Photo artist told by civil rights commission to pay over $6,600 in attorneys’ fees for declining to photograph same-sex ceremony
Published On: 10/18/2017
ALBUQUERQUE, N.M. — Attorneys with the Alliance Defense Fund will appeal a New Mexico judge’s decision to uphold a ruling by the New Mexico Civil Rights Commission against an Albuquerque photography company. The commission ruled that the company, run by a young Christian husband and wife, was guilty of “sexual orientation” discrimination under state antidiscrimination laws for declining to photograph a same-sex “commitment ceremony.”
“Christians in the marketplace should not be subject to predatory legal attacks for simply abiding by their beliefs,” said ADF Senior Counsel Jordan Lorence. “The Constitution prohibits the state from forcing unwilling artists to promote a message they disagree with and thereby violate their conscience. Should the government force a videographer who is an animal rights activist to create a video promoting hunting and taxidermy? American small business owners do not surrender their constitutional rights at the marketplace gate, nor can the government make people choose between their faith and their livelihood.”
“The commission’s decision demonstrated striking disregard for our client’s rights as protected by the First Amendment. We will appeal the trial court’s decision to the New Mexico Court of Appeals,” Lorence said.
In 2006, Vanessa Willock asked Elaine Huguenin, co-owner with her husband, Jon Huguenin, of Elane Photography in Albuquerque, to photograph a “commitment ceremony” that Willock and another woman wanted to hold in Taos. Neither marriage nor civil unions are legal between members of the same sex in New Mexico.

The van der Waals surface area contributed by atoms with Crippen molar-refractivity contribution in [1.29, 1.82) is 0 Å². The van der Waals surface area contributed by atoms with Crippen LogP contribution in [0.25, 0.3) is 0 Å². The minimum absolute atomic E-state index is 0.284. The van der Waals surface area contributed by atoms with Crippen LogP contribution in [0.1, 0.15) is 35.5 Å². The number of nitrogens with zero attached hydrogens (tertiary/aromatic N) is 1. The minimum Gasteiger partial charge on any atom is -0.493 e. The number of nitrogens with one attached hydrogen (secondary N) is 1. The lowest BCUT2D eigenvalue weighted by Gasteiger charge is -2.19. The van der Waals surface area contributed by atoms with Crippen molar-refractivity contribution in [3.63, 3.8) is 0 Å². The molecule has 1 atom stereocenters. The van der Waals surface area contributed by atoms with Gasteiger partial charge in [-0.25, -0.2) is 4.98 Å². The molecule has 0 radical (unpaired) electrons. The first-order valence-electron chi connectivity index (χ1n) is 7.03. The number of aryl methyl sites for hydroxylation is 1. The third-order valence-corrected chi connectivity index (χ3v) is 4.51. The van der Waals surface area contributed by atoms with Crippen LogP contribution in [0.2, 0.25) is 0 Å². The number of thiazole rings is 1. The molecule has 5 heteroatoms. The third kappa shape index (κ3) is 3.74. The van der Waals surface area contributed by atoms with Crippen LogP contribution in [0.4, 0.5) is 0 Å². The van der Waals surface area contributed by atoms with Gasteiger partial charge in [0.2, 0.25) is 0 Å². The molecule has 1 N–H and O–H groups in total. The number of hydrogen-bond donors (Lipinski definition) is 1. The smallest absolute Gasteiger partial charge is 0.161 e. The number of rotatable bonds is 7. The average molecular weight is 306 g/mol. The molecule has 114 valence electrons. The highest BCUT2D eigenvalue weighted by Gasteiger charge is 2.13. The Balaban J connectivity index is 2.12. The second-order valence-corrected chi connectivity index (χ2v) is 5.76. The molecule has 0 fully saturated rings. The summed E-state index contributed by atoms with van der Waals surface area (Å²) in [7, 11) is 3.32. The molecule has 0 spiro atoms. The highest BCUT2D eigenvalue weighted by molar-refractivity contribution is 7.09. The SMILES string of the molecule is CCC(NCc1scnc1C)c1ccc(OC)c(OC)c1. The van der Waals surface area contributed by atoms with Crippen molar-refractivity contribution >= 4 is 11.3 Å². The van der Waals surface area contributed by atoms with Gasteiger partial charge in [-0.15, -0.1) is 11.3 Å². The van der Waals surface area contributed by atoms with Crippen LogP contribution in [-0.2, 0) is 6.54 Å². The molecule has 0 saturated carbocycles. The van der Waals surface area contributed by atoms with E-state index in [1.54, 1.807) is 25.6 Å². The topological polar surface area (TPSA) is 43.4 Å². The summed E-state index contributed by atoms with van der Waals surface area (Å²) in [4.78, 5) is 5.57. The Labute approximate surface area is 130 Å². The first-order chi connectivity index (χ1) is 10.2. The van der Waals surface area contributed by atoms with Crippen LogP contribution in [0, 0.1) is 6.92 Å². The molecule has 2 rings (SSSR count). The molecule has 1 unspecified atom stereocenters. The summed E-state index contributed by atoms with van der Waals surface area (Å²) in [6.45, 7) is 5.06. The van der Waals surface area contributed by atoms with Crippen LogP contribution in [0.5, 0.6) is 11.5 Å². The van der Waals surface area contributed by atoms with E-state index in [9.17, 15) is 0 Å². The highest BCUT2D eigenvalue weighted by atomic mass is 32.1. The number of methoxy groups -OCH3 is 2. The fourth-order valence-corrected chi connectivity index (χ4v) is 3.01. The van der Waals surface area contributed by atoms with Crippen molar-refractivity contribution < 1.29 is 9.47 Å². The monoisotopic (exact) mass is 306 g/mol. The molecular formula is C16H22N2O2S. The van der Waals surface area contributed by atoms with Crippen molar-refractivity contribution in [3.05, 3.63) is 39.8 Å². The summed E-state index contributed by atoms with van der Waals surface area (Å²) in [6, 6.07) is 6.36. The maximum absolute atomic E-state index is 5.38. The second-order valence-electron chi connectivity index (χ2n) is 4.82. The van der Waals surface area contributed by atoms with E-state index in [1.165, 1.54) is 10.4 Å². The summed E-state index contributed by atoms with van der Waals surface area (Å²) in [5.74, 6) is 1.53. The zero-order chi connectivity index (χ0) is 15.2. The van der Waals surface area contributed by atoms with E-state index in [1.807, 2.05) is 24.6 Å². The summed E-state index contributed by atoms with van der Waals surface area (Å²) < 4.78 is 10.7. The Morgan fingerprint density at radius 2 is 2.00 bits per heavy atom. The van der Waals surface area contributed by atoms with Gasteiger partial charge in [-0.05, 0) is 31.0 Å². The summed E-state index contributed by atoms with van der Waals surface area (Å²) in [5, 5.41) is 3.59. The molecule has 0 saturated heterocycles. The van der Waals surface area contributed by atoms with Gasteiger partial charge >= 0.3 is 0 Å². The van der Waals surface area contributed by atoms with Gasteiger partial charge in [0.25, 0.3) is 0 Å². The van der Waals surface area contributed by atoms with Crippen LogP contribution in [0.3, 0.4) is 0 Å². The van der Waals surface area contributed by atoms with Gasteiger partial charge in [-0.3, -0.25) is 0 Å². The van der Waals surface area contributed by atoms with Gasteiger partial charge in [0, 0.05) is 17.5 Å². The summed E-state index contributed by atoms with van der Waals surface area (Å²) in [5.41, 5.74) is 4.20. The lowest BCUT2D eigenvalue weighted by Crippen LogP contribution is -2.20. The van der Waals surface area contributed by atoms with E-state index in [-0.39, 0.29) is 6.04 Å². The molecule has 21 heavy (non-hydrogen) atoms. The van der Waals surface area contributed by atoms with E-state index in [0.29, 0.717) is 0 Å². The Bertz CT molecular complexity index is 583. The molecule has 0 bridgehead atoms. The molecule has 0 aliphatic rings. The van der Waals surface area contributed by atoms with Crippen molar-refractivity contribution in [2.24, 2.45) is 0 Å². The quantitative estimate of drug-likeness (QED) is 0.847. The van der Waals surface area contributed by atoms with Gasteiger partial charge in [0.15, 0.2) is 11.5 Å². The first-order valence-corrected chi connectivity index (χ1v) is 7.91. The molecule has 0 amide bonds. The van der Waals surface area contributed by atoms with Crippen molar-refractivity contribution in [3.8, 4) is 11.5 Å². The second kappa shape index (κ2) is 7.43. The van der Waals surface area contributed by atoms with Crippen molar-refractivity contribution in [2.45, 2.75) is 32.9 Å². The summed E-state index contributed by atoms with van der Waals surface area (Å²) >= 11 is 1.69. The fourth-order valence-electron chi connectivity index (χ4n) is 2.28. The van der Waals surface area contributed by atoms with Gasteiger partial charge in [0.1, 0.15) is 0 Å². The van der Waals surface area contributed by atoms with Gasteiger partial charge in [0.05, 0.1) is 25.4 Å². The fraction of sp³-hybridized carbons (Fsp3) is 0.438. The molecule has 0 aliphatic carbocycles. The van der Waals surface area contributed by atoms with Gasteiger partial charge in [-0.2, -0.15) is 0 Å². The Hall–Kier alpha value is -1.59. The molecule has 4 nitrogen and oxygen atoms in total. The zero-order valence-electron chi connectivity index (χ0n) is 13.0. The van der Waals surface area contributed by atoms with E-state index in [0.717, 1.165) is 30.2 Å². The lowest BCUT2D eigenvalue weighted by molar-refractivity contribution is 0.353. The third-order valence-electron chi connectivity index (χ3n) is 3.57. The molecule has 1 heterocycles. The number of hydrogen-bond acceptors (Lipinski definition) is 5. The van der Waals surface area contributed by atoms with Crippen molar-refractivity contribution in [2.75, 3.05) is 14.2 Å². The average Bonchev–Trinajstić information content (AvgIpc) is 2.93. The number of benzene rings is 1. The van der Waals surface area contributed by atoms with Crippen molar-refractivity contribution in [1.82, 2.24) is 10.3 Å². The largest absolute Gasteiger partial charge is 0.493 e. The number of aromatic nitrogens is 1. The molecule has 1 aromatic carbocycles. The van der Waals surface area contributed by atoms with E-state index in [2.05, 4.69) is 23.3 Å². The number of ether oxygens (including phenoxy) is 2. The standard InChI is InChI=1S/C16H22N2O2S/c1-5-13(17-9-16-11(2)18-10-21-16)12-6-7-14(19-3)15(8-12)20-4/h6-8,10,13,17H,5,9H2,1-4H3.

Elaine Huguenin declined because her and her husband’s Christian beliefs are in conflict with the message communicated by the ceremony. Willock filed a complaint with the New Mexico Human Rights Commission, accusing Elane Photography of discrimination based on sexual orientation. The commission held a one-day trial and then issued an order in April 2008 finding that Elane Photography engaged in “sexual orientation” discrimination prohibited under state law, ordering it to pay $6,637.94 in attorneys’ fees to Willock.
ADF appealed the commission’s decision
to the 2nd Judicial District Court, County of Bernalillo, in Elane Photography v. Willock
in July 2008. The court issued its ruling
ADF is a legal alliance of Christian attorneys and like-minded organizations defending the right of people to freely live out their faith. Launched in 1994, ADF employs a unique combination of strategy, training, funding, and litigation to protect and preserve religious liberty, the sanctity of life, marriage, and the family.